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rtburnsclan
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ven before his death, poet Robert Burns’ cottage at Alloway,Ayrshire, had been sold to the incorporation, or guild, of shoemakersof Ayr, one of whose members turned it into an alehouse. It was here,on 29 January 1801 (they got his birthday wrong) that soldiers of theArgyll Fencibles (militia) met to hear their band play – and to use theservices of his cottage in its new role.Thefirst recorded Burns Supper took place at Alloway in the same year, buton the anniversary of his death (21st July). It involved a speech andmultiple toasts; to eat there was haggis (which was addressed) and, amercifully lost tradition, sheep’s head; given the social status ofthose present, refreshment was probably wine and ale rather thanwhisky. Present were nine friends and patrons of Burns. Among them wasa lady, though thereafter the Suppers were mostly (sometimesmilitantly) all-male affairs until far into the twentieth century: acurious slant on Burns’ own life as well as on the first dinner. The‘toast to the lasses’ was traditionally thanks for the cooking and anappreciation of the women in Burns’ life, only later degenerating intoa sexist (often misogynistic) rant.

Celebrations were held twice yearly until 1809 when participantssettled on January (25th), because this fell in a slack period of theagricultural year. Commercialisation of his birthplace did little tohonour the memory of his life and work, and in 1822 the poet John Keatscomplained bitterly of how both the ambience and the landlord of theAlloway inn degraded Burns’ greatness.

Any group of individuals can hold a Burns Supper. These blendsociability and conversation, keynotes of the Scottish Enlightenment,with more universal practices such as commensality and drinking.Sociability could be more consistently promoted by associations. Set upin the early 1800s, Paisley (which has the earliest extant minute bookstarting in 1805) and Greenock vie for the title of first Burns Club,but after 1810 these associations proliferated. Popularised in thepress, Burns Suppers and Burns Clubs were widespread by 1830 not onlyin his native Ayrshire, but also throughout Scotland. The great AyrFestival of 1844 enhanced international awareness of the celebration,and the creation of the Burns Federation in 1885 brought togetherhundreds of Clubs worldwide. There are as many as 400 affiliated clubsnowadays. The first all-female club was founded at Shotts inLanarkshire in 1920, and the Federation, now based in Kilmarnock, hadto wait until 1970 for its first woman president.

Burns died at a time of profound economic, social and politicalchange when writers perceived that Scottish identity was being lost.Romantic and anti-modernist, they found in him a symbol of an allegedlyuncorrupted Scotland. Burns became a uniquely elastic symbol over timeand space, as valuable to those who did not know his language (Englishor Scots) as to those who did; to laissez-faire liberals (nineteenthcentury) as to radicals and socialists (twentieth century); to theurban middle classes as to the rural working people from which Burnsand his inspiration came; to Japanese as to those of Anglo-Saxon stock;to temperance campaigners as to generous imbibers; to nationalists asto unionists. The cult surrounding him has been reshaped many times inthe two centuries since his death. Identities have mouldedrepresentations of Burns as much as Burns has formed identities, butBurns has proved a uniquely enduring and accessible icon. Celebratingthe centenary of his birth in 1859, the Boston, Mass. Burns Club,founded in 1850, affirmed that there had ‘never been any national,sectional, or other bar to membership’, other than a love of libertyand republicanism.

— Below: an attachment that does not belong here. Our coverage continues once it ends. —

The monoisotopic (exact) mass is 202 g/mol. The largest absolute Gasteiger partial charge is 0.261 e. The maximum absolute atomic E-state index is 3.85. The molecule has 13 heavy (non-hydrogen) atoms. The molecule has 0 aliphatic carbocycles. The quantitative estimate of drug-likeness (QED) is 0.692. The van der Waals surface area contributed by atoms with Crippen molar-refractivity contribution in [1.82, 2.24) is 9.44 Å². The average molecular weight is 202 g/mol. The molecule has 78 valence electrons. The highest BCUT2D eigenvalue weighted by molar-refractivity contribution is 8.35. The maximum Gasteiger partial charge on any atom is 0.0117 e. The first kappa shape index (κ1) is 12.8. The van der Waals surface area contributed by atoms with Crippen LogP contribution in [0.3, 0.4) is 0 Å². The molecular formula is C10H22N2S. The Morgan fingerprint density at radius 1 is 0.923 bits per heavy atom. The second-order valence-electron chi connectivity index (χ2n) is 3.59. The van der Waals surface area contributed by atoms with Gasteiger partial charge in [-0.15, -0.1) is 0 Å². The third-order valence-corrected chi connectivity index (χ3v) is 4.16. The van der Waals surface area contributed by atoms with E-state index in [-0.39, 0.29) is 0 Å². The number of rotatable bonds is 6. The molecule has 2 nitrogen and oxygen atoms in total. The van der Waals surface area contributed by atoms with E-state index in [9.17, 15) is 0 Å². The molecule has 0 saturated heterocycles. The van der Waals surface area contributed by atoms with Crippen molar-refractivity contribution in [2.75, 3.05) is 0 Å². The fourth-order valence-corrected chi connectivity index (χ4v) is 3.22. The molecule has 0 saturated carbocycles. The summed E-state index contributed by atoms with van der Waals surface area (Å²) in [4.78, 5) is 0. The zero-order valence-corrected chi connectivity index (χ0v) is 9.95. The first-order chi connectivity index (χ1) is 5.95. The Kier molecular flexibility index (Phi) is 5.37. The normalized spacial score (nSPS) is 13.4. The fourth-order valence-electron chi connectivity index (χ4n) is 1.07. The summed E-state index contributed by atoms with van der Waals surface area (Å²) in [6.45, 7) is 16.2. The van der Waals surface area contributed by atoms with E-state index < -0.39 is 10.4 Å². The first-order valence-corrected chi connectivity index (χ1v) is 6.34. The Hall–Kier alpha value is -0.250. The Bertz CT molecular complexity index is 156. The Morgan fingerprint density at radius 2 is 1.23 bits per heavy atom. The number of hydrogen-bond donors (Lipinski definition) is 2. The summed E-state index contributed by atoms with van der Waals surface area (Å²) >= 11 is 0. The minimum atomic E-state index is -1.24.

Representations of Burns mix the particular and the historicallyaccurate with the general and the fabricated. So too with the Suppersthat commemorate him. They have been appropriated to express bourgeoismale solidarity and commercial needs as much as universality, though itis possible that the enduring popularity of these gatherings lies intheir safely apolitical nature.

It is curious that an invented and reinvented tradition bearingBurns’ name should have become a powerful symbol of Scots at home and,even more, abroad, when another active contribution of his has been solittle developed. This was his confident and skilful use of Scots.Burns was celebrated in the nineteenth century for preserving a dyinglanguage, and the use of Scots is integral with the Suppers. Yet it isanother surrendered or suppressed tongue, Gaelic, which has beenresuscitated in the guise of an independent ‘national’ language inmodern Scotland. This is despite never having been spoken by all Scots,even in the middle ages, and being now spoken by just 1% of Scotland’spopulation, most of whom live in greater Glasgow.

 


January 2, 2010 at 9:02 AM Flag Quote & Reply

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